Research with cellular and animal models highlights other triggers such as electrolyte imbalance and hormone modulation through increased neuronal excitability and a threshold reduction for spreading depression (SD), a transient succession of waves of electrophysiological hyperactivity and inhibition . While not clearly elucidated, it is hypothesized that carbonic anhydrase inhibitors, like acetazolamide, derive their therapeutic effect on channelopathies through effects on potassium levels that affect SD [6,7]. Of note, acetazolamide has not been associated with birth defects in human pregnancy and is considered compatible with breastfeeding . Sex hormones, specifically estrogens and progesterone, have also been implicated in pathologic phenotypes associated with SD. This effect is lost in mice after oophorectomy, and androgens are noted to have the opposite effect potentially explaining the increased prevalence of FHM in female mice . Premenstrual moliminal symptoms including numbness, hand cramps, and a feeling of “disconnectedness” have been reported, as with our patient, and menstrual suppression may mitigate these symptoms. Of note, combined hormonal contraceptives (containing both estrogens and progestins) are categorized as unacceptable health risk in “migraine with aura” of which FHM is a known subtype . For women of reproductive age planning pregnancy, pre-conception consultation with Maternal-Fetal Medicine (MFM) is advised, in addition to genetic counseling. The autosomal dominant mode of inheritance of FHM, and 50% risk of an affected child should be reviewed. Options to reduce the risk of transmission include IVF with preimplantation genetic diagnosis, especially if the familial pathologic variant is known, and using oocyte or sperm donor, depending on which parent is affected. Prenatal diagnosis by chorionic villus sampling or amniocentesis should be offered. If an affected patient opts to undergo IVF, special consideration should be made to a regimen that minimizes risk of ovarian hyperstimulation and electrolyte abnormalities.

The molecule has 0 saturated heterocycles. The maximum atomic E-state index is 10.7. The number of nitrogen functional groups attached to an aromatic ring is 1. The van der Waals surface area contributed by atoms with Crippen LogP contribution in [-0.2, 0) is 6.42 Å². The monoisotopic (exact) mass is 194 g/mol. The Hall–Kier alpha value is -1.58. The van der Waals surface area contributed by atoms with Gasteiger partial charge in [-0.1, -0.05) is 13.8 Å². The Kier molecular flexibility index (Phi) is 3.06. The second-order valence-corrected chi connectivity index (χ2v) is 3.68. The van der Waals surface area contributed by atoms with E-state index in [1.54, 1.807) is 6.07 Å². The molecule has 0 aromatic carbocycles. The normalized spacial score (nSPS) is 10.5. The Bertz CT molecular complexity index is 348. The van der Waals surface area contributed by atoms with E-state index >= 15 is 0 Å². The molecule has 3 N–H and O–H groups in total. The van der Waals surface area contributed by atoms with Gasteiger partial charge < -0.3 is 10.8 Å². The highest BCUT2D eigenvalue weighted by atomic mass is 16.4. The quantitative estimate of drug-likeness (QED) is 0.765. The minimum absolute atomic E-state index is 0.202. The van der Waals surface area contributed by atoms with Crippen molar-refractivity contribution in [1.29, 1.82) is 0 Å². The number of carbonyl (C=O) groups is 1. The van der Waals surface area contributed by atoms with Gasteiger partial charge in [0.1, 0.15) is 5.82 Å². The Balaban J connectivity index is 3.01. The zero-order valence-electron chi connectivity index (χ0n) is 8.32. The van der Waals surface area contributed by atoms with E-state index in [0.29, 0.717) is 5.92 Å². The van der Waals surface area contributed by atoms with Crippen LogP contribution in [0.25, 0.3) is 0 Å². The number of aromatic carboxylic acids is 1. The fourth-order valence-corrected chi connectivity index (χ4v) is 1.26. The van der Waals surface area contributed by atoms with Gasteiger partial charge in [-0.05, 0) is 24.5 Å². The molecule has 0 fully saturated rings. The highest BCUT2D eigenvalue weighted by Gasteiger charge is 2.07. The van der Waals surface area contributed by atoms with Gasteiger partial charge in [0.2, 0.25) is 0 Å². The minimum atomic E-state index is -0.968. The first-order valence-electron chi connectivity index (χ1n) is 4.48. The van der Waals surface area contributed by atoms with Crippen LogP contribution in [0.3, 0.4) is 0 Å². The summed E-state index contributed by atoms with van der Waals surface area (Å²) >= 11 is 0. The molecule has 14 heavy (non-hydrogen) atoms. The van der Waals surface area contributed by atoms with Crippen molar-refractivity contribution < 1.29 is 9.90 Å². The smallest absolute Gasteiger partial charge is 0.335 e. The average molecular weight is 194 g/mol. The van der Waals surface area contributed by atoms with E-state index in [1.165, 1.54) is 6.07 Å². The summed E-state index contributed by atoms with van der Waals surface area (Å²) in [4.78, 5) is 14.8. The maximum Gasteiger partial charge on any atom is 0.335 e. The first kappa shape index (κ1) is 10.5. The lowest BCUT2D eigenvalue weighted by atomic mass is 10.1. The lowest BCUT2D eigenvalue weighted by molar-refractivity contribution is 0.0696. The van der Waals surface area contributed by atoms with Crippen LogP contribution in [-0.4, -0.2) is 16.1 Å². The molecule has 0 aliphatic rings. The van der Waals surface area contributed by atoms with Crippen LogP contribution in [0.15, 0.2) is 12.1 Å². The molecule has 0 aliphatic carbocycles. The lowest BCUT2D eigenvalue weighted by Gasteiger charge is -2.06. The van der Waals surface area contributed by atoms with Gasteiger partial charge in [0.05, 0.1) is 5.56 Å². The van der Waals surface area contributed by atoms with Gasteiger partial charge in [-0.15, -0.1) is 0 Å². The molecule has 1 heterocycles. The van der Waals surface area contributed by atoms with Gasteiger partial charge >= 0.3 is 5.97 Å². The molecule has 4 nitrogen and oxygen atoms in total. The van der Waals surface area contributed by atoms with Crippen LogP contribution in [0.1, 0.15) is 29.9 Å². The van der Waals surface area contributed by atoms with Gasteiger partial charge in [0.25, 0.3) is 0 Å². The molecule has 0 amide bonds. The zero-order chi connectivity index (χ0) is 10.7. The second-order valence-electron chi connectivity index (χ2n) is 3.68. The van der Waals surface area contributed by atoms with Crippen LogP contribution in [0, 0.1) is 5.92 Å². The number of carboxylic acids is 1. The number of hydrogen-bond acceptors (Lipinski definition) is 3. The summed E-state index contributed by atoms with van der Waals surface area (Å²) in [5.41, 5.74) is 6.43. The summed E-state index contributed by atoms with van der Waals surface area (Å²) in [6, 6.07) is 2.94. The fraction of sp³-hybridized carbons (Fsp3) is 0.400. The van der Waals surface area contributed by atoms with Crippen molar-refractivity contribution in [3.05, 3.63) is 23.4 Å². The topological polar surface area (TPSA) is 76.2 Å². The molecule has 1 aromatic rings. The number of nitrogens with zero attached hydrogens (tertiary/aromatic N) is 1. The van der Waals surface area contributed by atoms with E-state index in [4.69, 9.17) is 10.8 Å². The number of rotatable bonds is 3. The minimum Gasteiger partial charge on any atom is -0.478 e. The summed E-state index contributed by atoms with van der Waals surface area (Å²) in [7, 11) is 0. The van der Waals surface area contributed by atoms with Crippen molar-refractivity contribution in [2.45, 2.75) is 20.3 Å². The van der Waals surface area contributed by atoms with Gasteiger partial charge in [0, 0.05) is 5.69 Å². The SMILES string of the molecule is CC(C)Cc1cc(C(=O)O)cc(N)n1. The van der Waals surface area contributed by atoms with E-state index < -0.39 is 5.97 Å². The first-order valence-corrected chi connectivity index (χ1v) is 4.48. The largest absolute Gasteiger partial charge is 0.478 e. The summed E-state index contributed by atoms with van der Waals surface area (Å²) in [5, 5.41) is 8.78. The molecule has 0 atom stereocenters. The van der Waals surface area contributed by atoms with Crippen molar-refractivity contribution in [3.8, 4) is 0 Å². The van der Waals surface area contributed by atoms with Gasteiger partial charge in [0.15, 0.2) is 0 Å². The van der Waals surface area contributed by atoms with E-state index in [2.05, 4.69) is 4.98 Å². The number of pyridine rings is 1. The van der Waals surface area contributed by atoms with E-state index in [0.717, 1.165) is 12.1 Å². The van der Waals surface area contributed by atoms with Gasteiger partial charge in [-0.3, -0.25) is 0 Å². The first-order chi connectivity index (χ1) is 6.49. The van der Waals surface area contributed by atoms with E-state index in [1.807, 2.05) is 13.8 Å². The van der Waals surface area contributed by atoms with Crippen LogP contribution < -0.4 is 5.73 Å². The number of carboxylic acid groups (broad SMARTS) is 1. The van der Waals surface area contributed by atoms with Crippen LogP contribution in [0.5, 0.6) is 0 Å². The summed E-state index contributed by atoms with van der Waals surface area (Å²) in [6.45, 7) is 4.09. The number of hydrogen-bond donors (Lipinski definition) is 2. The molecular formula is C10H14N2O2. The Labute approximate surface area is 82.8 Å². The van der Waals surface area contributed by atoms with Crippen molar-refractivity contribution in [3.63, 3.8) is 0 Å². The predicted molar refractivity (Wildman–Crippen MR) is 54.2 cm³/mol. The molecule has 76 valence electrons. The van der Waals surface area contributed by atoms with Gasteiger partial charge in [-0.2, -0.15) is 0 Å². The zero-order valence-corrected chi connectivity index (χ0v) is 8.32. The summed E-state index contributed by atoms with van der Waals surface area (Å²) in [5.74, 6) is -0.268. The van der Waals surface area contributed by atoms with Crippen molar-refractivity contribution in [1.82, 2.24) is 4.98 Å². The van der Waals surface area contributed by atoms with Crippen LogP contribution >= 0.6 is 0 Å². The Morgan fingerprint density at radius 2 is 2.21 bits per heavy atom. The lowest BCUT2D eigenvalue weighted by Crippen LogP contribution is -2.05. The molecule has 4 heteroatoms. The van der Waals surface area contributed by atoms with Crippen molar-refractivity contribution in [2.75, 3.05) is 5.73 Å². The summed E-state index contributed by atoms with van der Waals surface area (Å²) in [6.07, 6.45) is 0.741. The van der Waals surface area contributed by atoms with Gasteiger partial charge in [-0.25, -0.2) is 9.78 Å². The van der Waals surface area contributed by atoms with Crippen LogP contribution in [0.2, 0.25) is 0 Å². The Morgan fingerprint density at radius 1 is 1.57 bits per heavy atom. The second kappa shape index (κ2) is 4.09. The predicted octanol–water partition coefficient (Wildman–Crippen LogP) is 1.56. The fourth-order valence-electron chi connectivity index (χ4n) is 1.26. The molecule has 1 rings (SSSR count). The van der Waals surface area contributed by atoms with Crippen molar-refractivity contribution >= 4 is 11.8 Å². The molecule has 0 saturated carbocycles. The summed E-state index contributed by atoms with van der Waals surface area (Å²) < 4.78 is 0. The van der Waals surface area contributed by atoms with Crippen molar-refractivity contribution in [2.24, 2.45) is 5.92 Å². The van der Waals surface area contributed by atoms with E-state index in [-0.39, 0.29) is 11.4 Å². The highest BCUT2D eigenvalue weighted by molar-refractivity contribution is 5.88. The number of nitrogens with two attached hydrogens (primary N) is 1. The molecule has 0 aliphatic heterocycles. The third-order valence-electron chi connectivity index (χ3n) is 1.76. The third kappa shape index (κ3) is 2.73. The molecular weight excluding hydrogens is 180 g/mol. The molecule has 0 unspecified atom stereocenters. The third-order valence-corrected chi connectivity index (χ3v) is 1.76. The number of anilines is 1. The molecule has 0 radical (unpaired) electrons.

Pregnancy management of patients with FHM should be multidisciplinary, involving input from MFM, Neurology, and Anaesthesiology. In particular, consultation with anaesthesiology prior to the onset of labor is advocated to determine analgesic plan. Given that vasoconstrictors may precipitate cerebrovascular accidents in patients with FHM, we advocate the use of a slowly dosed epidural, or if spinal anaesthesia is planned, judicious preloading with intravenous fluids, in the absence of maternal contraindications, is advocated so as to avoid precipitating hypotension. Preparedness on the labor and delivery for the care of a patient with FHM includes availability of acetazolamide, both oral and intravenous, with route of administration indicated by patient status and as needed for neurologic episodes. There is no literature available to inform mode of delivery in patients with FHM. Although our patient elected for cesarean delivery, vaginal delivery seems permissible, and we recommend shared decision making to determine delivery mode. What is interesting in our patient is that reanalysis of the CACNA1A reported variant in ClinVar based on current American College of Medical Genetics and Genomics (ACMG) variant classification guidelines revealed that her mutation is currently classified as benign by several large reference laboratories. Specifically, it was noted to have a population frequency in healthy control population not consistent with disease frequency of FHM [10,11].
Our case highlights the first successful pregnancy outcome in a patient with a clinical diagnosis of FHM. In addition, our particular case highlights the importance of not only obtaining original genetic report but also considering reanalysis of genetic results. As the field of neurogenetics expands rapidly and variant classification criteria evolve, genetic variants in databases are revaluated overtime allowing updated classifications of predicted pathogenicity. Ideally, our patient would have undergone reanalysis of her exome sequencing prior to making her reproductive decisions; however, her sequencing data files were not available due to a closure of the laboratory that performed her original testing. Patient was notified about our reanalysis results and will relay this information to her neurologist. In conclusion, we described the first case of a successful pregnancy and delivery in a patient with FHM. We reviewed the pathogenesis of FHM and management options. A multidisciplinary approach resulted in a healthy outcome for the mother and her new-born.
© 2019 Monseur BC, et al. This is an open-access article distributed under the terms of the Creative Commons Attribution License, which permits unrestricted use, distribution, and reproduction in any medium, provided the original author and source are credited.